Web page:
Dead Man's Daughter
Date Published04 April 2019
Price£ 12.99

Dead Man's Daughter

by Roz Watkins

When DI Meg Dalton finds a child in a bloodstained nightdress in woods and the child’s father dead in the house with a cut throat, she doesn’t want to believe the young girl is guilty of murder, but all the evidence seems to point to her.


Roz Watkins’ debut, The Devil’s Dice, had a huge hook for me as it involved caving, but her main character, DI Meg Dalton, proved to be the draw for me when her second book, Dead Man’s Daughter, came along. Most fictional coppers lug around enough baggage for a long-haul flight, and Meg is no exception. As a child, she found the body of her older sister who had hanged herself, and the shock of seeing another suicide victim who had died the same way led to a breakdown and Meg’s move to Derbyshire.

She’s closer to her mother and grandmother now, but that brings with it the added pressure of seeing her grandmother’s slow and irreversible decline, and the prospect of being party to helping her grandmother go to Switzerland to end her life at a time and in the manner of her own choosing. That’s not something that’s likely to go down well with her bosses in the police force if they find out what is being planned.

Dead Man’s Daughter hits the ground running when Meg is accosted by a frantic woman in the woods near a spot dubbed Dead Girl’s Drop, who claims to have seen a child in a bloodstained nightdress running through the woods. The woman was right, and Meg soon finds the girl, who seems to have no recollection of how she got into the woods or why she’s covered in blood, despite being injured. Without waiting for back-up, Meg investigates the girl’s home, a lonely house in the woods, and finds a man who’s been stabbed to death.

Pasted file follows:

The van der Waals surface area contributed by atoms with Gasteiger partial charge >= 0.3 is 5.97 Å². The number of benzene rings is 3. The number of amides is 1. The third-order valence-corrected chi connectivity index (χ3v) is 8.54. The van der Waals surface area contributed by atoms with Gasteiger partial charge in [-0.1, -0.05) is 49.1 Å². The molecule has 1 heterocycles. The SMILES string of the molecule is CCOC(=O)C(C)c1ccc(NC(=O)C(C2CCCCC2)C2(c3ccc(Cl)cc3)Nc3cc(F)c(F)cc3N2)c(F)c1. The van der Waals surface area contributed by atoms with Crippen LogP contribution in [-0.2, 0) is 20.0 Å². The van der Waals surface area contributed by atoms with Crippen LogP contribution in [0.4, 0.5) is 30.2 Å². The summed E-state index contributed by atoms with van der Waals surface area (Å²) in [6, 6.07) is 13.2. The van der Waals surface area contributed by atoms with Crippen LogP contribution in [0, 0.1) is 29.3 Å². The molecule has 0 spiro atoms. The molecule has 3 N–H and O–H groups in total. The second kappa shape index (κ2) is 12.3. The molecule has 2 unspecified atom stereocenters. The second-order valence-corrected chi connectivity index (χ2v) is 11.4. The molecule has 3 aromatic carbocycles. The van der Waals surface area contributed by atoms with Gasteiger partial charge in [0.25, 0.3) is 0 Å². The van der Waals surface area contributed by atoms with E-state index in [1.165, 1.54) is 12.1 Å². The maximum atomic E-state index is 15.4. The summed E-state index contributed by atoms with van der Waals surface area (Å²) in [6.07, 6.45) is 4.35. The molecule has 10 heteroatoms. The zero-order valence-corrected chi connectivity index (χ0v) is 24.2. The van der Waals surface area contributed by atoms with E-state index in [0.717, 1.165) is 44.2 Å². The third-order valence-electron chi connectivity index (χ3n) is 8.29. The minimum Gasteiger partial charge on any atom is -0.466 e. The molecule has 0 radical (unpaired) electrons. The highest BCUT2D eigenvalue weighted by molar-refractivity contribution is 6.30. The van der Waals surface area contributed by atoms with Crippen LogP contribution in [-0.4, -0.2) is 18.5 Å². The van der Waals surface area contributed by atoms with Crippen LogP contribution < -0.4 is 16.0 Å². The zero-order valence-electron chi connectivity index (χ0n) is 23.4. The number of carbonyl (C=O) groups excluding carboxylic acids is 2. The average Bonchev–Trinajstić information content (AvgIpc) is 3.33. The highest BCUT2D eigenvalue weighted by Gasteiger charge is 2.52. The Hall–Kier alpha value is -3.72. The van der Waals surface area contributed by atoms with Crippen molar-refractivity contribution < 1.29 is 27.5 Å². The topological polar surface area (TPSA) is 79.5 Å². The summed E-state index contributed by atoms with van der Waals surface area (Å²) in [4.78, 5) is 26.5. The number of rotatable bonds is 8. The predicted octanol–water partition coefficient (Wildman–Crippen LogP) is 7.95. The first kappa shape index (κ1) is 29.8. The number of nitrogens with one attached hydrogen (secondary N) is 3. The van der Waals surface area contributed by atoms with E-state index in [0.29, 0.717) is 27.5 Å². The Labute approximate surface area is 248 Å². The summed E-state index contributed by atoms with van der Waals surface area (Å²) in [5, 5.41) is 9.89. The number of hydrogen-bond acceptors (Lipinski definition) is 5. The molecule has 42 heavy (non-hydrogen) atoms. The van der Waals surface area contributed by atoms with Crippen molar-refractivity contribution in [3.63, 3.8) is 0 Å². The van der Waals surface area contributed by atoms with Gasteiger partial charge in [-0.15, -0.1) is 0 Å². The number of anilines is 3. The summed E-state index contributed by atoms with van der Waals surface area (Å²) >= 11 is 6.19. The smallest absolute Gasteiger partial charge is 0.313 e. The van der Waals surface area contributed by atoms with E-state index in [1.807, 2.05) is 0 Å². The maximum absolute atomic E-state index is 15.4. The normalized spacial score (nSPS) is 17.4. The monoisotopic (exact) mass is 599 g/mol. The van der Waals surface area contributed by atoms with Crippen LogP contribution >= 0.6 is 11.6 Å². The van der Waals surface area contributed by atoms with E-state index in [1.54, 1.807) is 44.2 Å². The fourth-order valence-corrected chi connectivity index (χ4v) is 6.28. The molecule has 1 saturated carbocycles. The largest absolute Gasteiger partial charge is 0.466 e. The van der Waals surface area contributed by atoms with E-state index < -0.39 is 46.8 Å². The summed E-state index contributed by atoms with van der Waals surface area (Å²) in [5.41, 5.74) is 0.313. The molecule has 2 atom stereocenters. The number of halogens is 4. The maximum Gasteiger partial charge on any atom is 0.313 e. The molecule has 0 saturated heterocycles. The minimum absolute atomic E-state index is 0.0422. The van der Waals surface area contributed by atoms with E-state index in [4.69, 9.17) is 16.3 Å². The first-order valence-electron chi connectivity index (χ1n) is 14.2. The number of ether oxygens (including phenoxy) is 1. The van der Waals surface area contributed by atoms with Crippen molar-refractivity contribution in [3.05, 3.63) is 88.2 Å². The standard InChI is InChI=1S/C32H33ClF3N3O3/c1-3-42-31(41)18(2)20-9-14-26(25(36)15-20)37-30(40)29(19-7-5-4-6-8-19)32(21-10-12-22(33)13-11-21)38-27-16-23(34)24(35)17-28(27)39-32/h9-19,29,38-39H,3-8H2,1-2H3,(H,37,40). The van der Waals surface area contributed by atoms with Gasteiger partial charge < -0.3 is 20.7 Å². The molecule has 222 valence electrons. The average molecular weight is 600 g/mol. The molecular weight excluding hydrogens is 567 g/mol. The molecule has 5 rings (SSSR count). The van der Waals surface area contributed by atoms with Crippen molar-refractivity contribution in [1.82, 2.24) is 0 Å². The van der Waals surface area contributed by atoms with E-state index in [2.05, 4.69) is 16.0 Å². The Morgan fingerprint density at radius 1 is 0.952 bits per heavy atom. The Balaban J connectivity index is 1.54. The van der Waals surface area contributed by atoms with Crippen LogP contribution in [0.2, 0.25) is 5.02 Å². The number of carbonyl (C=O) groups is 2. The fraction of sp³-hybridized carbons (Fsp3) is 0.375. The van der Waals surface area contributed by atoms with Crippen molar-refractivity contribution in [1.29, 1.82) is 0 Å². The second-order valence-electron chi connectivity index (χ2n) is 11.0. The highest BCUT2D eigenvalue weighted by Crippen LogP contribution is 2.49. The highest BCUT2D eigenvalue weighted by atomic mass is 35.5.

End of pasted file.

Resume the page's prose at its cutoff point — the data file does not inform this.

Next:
Her boss, DCI Richard Atkins, wants a quick result on the case, and as everything seems to be pointing to the child, Abbie, there’s a lot of pressure on Meg to wrap the case up, especially as she has time booked off the following week, so a protracted murder enquiry isn’t something she’s keen on either, but nor is she convinced that Abbie is the killer.

Roz Watkins fields a varied police team, from DS Jai Sanghera to DS Craig Cooper, the man Meg thinks of as being the nastiest cop in town. Jai is inclined to listen when Meg expresses doubts about Abbie’ guilt, but Craig certainly isn’t. He needles Meg every step of the way, seemingly seeing it as his vocation to make her life difficult, something which he goes about with a degree of aplomb. He skirts a fine line where stereotypes are concerned, but Watkins manages to keep him from being a one-dimensional plot device. She also does a good job with semi-lapsed Sikh, Jai, who no longer wears a turban or adheres strictly to his religion.

Meg is determined to investigate the murder of Abbie’s father thoroughly, despite the pressures she’s working under, and the case soon takes a sharp left turn into the somewhat esoteric area of cellular memory and the question of whether a heart transplant will lead to the recipient taking on some of the donor’s characteristics. I enjoyed that dimension, and Watkins wears her research lightly but convincingly in a plot that quickly gathered pace and had no difficulty in sustaining my interest throughout the numerous twists and turns of this excellent and original police procedural.

Reviewed 11 May 2019 by Linda Wilson